Underground coal mining Atmospheric Monitoring Systems (AMS) have been implemented for real-time or near real-time monitoring and evaluation of the mine atmosphere and related parameters such as gas concentration (e.g., CH4, CO, O2), fan performance (e.g., power, speed), barometric pressure, ambient temperature, humidity, etc. Depending on the sampling frequency, AMS can collect and manage a tremendous amount of data, which mine operators typically consult for everyday operations as well as long-term planning and more effective management of ventilation systems. The raw data collected by AMS need considerable pre-processing and filtering before they can be used for analysis. This paper discusses different challenges related to filtering raw AMS data in order to identify and remove values due to sensor breakdowns, sensor calibration periods, transient values due to operational considerations, etc., as well as to homogenize time series for different variables. The statistical challenges involve the removal of faulty values and outliers (due to systematic problems) and transient effects, gap-filling (by means of interpolation methods), and homogenization (setting a common time reference and time step) of the respective time series. The objective is to derive representative and synchronous time series values that can subsequently be used to estimate summary statistics of AMS and to infer correlations or nonlinear dependence between different data streams. Identification and modeling of statistical dependencies can be further exploited to develop predictive equations based on time series models.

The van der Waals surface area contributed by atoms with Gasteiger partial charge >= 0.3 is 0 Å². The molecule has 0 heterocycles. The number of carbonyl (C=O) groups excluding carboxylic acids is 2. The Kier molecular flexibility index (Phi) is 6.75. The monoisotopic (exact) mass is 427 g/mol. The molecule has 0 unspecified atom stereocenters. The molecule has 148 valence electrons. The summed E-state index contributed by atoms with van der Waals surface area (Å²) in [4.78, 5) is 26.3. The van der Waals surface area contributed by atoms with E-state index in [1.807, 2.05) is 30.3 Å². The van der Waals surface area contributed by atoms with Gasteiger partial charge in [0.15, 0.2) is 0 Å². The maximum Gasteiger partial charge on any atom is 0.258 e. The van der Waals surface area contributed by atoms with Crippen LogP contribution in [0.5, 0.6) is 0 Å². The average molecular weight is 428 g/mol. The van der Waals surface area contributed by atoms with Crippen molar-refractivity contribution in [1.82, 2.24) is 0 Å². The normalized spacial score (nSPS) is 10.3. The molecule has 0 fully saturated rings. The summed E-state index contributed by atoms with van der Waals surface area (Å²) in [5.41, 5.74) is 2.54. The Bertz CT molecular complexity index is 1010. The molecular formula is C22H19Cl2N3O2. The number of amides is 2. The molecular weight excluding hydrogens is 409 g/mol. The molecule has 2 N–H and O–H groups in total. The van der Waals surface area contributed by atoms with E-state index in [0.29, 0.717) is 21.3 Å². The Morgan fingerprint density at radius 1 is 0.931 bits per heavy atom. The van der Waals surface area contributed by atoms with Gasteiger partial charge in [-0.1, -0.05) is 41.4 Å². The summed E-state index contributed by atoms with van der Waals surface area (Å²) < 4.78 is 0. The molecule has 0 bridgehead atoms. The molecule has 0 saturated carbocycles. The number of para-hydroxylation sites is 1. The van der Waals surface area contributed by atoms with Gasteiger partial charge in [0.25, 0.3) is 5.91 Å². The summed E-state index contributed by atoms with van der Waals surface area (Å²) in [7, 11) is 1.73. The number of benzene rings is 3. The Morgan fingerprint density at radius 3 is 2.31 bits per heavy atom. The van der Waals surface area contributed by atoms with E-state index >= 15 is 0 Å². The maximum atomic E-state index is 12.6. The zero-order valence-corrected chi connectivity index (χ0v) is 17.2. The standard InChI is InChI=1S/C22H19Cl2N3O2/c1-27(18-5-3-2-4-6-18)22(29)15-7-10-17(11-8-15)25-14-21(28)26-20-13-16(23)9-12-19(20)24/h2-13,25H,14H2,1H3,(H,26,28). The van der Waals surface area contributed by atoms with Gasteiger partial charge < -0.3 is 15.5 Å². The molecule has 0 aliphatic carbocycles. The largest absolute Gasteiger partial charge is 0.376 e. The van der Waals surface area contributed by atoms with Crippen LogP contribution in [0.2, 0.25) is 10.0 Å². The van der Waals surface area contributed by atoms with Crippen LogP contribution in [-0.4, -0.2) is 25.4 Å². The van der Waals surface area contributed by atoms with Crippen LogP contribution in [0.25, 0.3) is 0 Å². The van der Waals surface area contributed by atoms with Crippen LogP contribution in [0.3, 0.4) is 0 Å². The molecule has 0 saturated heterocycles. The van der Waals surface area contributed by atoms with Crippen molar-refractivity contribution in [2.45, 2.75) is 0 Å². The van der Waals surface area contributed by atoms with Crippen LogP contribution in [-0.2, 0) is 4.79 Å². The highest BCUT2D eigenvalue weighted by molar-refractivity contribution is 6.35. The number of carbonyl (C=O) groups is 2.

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This study was sponsored by the Alpha Foundation for the Improvement of Mine Safety and Health, Inc. (ALPHA FOUNDATION), Grant No. AFCTG20-103.
Diaz, Juan; Agioutantis, Zach; Hristopulos, Dionissios T.; and Schafrik, Steven, "Managing and Utilizing Big Data in Atmospheric Monitoring Systems for Underground Coal Mines" (2021). Mining Engineering Faculty Publications. 15.